When you run a warehouse, you know that one inefficient process can create a bottleneck that can slow down everything. A warehouse staff is rated on how accurately it can handle orders and how well it can organize product, and there are plenty of issues that come with even routine warehouse management processes.
Warehouse management is a difficult job that requires years of experience and the right tools. You need to know every detail about how your warehouse operates if you want to be able to control productivity and accuracy. To be able to fix the most common warehouse management issues, you need to be aware of every link on your supply chain within the warehouse and know how to anticipate the needs of your customers.
Your supply chain monitoring begins the moment a product is received into the warehouse and put in its proper stocking bin. Maintaining an organized warehouse means putting the most popular products within reach, and having systems in place to find everything you need. Over time, a warehouse can become disheveled and the lack of organization is going to cause problems with your efficiency.
There are two solutions required to keep a warehouse organized. The first is to do regular trainings with your warehouse staff on the importance of keeping the warehouse organized, and using the tools in place to keep the inventory system up to date. Keeping the warehouse organized becomes part of the corporate culture when it is the subject of mandatory training sessions.
The other solution to maintaining an organized warehouse is to have strong systems in place that employees use to check-in and pick products. If your underlying systems are inefficient, then you will never be able to keep your warehouse organized. You need to stay up to date on the latest technology and be prepared to invest in whatever tools you need to keep your warehouse management process streamlined and efficient.
If your receiving process is inefficient, then nothing else in your warehouse will work properly. When products get checked-in that are not part of a purchase order or do not have their full documentation, then it is difficult to properly store these products in your warehouse. Receiving damaged product or receiving orders that are incomplete costs you money and creates chaos with the rest of your warehouse management system.
You need a reliable quality control method attached to your receiving process that ensures that every order and product is accounted for properly. The QC method will have checklists to work from that must be satisfied before a product can be received. There will be a comprehensive method in place for handling damaged or missing product, and there will be a software platform used that keeps everyone in the receiving, purchasing, and quality control segments updated on every issue being handled.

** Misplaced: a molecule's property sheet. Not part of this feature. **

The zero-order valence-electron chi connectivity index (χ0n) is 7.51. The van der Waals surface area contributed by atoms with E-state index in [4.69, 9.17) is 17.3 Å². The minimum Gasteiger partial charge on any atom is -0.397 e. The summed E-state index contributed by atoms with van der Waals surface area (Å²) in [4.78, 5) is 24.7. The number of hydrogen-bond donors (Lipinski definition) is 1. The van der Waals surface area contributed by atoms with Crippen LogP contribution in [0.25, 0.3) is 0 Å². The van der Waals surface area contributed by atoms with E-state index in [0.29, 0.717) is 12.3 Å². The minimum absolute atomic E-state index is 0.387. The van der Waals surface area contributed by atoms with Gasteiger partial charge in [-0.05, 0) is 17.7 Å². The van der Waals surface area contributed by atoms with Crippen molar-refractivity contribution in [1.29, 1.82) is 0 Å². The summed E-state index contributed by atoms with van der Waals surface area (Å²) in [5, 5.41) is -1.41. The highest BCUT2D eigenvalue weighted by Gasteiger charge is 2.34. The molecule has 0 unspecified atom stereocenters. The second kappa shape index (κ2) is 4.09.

Stocking is another critical part of receiving that can often get taken for granted. If you take the time to properly receive product but have no comprehensive stocking system in place, then product can get lost and orders will not get filled. Too many warehouse management systems allow products to be subjected to generic stocking procedures that adhere to a loosely-maintained shelf and bin marking system. Without a proper stocking process in place, your warehouse can turn into chaos.
The key to efficient stocking is to develop comprehensive marking systems for shelves and bins. Color-coding each part can help to speed up the picking process, but the ultimate solution lies in keeping track of each bin and having a system in place for efficiently stocking products. In a well-managed warehouse, a picker should know exactly where to go to get any product, and the inventory system should give an accurate count as to the number of products available.
The manner in which you layout your warehouse significantly effects efficiency. There are many different ways to organize a warehouse, but the best way for your warehouse is the one that makes picking and stocking products safe and easy. If you constantly have bottlenecks in the picking or receiving portions of your operation, then you need to improve the layout of your warehouse.
For some warehouse managers, an efficient layout means shelves are stocked from the back and picked from the front. You need to monitor warehouse traffic flow and keep an eye on where the most popular products are stored. Over time, an efficient layout is one that allows the stocking personnel to do their job without interfering with the work of the picking crew.
Lack of Automation
Automating a warehouse with efficient barcode systems and inventory control platforms is expensive, but it pays for itself over and over again. A warehouse without the proper automation is printing several pick tickets for the same order, unable to match purchase orders with packing lists properly, and is spending too much on inventory because it is unable to keep accurate count of what products are being sold at various times of the year.
A barcode system eliminates the need for multiple printed pick tickets and an effective inventory control system makes it easy to compare company purchase orders against delivery packing lists. With automation, your warehouse becomes more efficient and cuts down on wasteful and redundant processes.
Warehouse management is a complicated process that requires the right tools and experienced people. But when a warehouse is properly managed, it is efficient and lowers its cost burden against the company's bottom line.